More news than you can shake a stick at
28 April 2017 02:48 (South Africa)
Opinionista Ismail Lagardien

It is difficult to trust Julius Malema

  • Ismail Lagardien
    Dr-Ismail-Lagardien.jpg
    Ismail Lagardien

    After an extended hiatus in academia and in a policy-making environment for two decades, Ismail Lagardien is back writing independently, again. His career as a journalist was forged over 14 years, from its early start at the Rand Daily Mail andSunday Express, to marginal involvement in the Weekly Mail, and finally, as the first political correspondent for Sowetan, until 1995. Over this extended period he also did regular work for the BBC World Service (Radio and Television), Reuters, the SundayTribune and The Star. For 10 Years, between 1985 and 1995, he was the Southern Africa Correspondent and a columnist for the New Straits Times of Malaysia. Ismail is from Eldorado Park, was educated at the London School of Economics, and holds a doctorate in International Political Economy. When writing about matters political economic, he proceeds from this: No-one rules without guilt, and good people can be bad, sometimes, in the same way that bad people can be good, sometimes. He can, also, take pictures.

One of Julius Malema’s more slippery manoeuvres is his tendency to make toxic, divisive and absurd statements, and then apologise. This can be explained either by a belief that forgiveness is easier to receive than permission, or it could be because Malema is expedient. Perhaps he should think before he speaks. This is, in general, a necessary trait – if you want to be taken seriously as a politician and a leader.

It is becoming clearer, almost daily, that Julius Malema cannot be trusted; not as a person, and not as a politician. Evidence shows that he flip-flops at will and with ease, that he makes statements and declarations with scant consideration for the truth, and that he breaks trust and confidences whenever it suits him. Also, there remains a dark cloud above the way he acquired wealth, with possible tax evasion and alleged corruption charges remaining somewhere in his not too distant future.

His own words prove his point: notably in his speech in Parliament last week, but also in the statements and claims he makes in general, and in some of his actions.

When Malema stepped off the podium on 16 February and made the statement that President Jacob Zuma was “not a legitimate president”, he may have scored a magnificent theatrical coup, but his claim was baseless. Whatever you may think of Zuma, he is, legally, the president of South Africa. Malema’s claims of illegitimacy are, therefore, baseless, and best suited for a barroom brawl – not in a legitimate and democratic parliament.

Facts without truth are simply lies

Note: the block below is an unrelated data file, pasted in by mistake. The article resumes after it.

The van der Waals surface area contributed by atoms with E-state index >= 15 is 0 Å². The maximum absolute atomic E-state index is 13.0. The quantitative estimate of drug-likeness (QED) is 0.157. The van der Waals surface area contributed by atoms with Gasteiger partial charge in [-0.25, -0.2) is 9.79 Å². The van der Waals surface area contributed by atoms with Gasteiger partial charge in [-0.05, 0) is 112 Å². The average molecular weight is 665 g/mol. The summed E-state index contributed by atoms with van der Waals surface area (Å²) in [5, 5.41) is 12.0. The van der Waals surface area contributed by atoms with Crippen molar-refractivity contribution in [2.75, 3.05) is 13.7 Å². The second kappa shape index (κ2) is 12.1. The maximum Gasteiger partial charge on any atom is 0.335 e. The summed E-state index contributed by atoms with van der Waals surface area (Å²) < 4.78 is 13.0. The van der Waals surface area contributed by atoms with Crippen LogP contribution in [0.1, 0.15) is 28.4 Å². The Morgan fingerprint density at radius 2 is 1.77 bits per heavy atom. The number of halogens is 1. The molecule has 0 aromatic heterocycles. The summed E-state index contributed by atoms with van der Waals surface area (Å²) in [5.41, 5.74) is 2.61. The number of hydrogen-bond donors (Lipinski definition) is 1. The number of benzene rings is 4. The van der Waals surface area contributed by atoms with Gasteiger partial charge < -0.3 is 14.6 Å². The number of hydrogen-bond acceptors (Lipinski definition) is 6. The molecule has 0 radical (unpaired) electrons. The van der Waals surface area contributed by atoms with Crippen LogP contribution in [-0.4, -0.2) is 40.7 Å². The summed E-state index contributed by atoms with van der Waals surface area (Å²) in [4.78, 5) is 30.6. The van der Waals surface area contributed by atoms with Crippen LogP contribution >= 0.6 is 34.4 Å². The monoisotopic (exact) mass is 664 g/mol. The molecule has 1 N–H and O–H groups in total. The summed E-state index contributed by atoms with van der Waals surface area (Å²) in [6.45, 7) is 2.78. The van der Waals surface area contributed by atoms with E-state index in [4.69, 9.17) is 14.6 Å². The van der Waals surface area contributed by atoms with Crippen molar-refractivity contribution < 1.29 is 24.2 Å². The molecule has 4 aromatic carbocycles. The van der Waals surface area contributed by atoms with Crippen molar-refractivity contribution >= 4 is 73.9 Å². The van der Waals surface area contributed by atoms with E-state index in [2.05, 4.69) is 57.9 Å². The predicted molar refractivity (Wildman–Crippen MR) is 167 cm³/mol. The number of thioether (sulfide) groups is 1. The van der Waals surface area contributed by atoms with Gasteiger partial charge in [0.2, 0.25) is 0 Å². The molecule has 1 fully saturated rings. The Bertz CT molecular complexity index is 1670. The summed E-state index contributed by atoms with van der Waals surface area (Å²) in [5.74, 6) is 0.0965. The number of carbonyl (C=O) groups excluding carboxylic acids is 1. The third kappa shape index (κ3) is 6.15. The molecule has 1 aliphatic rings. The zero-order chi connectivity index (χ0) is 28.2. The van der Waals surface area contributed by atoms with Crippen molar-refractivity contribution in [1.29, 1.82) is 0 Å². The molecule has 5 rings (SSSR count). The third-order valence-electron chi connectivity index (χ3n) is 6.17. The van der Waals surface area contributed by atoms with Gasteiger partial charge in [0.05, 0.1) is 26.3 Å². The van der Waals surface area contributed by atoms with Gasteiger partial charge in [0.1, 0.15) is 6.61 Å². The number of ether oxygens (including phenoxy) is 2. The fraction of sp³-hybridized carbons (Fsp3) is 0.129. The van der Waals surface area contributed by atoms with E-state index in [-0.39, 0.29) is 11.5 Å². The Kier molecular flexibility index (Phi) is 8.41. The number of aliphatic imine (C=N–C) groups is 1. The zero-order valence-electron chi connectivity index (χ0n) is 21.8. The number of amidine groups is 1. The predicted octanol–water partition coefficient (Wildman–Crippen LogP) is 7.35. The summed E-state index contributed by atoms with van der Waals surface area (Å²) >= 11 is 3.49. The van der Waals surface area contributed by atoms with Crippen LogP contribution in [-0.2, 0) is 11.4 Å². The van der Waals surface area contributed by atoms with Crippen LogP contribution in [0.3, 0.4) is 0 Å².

Malema also made three other claims in his speech for which he needs to provide firm evidence, if he is to secure his credibility, beyond that of being a purveyor of catchy slogans, phrases and delicious sound bites. His wanton and sometimes very dangerous sloganeering are, arguably, among the main reason why he gets so much coverage in the press.

In his speech to Parliament on 16 February, Malema said that the Premier of the Free State, Ace Magashule, was “the most corrupt premier in South Africa”; that “the Premier of Mpumalanga Province,” David Mabuza, was “the most corrupt Premier in South Africa” (which one is “the most corrupt” is not clear, and no evidence was provided) and that he played a “part in the disappearance of his opponents in his province and loots as he wishes”; and that “the Premier of North West,” Supra Mahumapelo was also corrupt, and “plays a part in the disappearance of opponents in his province and [was] not being held accountable”.

About Zuma, Malema said: “Under his watch, huge amounts of money from the police slush fund meant for fighting crime is disappearing. Under his watch, money meant for the secret services to warn the country of impending threats, is disappearing in huge volumes.”

We may say that all of this was simply political posturing, but as the leader of the most vocal opposition in Parliament, he should be held to a particularly high standard of truth and accountability. Stated as facts, as surely they were, Malema owes the country evidence to support his claims, or they can be dismissed as untrue or, at best, as frippery.

All of this, makes it very difficult to take Malema seriously, as a politician.

Begging forgiveness beats seeking permission

Trust is the most basic requirement among friends and colleagues. Evidence suggests that Malema cannot be trusted. Perhaps the biggest indicators of this were his disclosures, in last week’s speech, of confidential exchanges with his former comrades in the ANC.

“I led the charge on the removal of former president Mbeki after the meeting I had with President Zuma where he made it very clear to me that he is not prepared to work with Mbeki. This is despite the fact that the former president of the youth league, [Fikile] Mbalula called me from the mountain and encouraged me not to participate in that activity of removing Mbeki because it will cause a problem. That’s why I know that Mbalula has got capacity to see wrong things, he just needs to come around,” he said.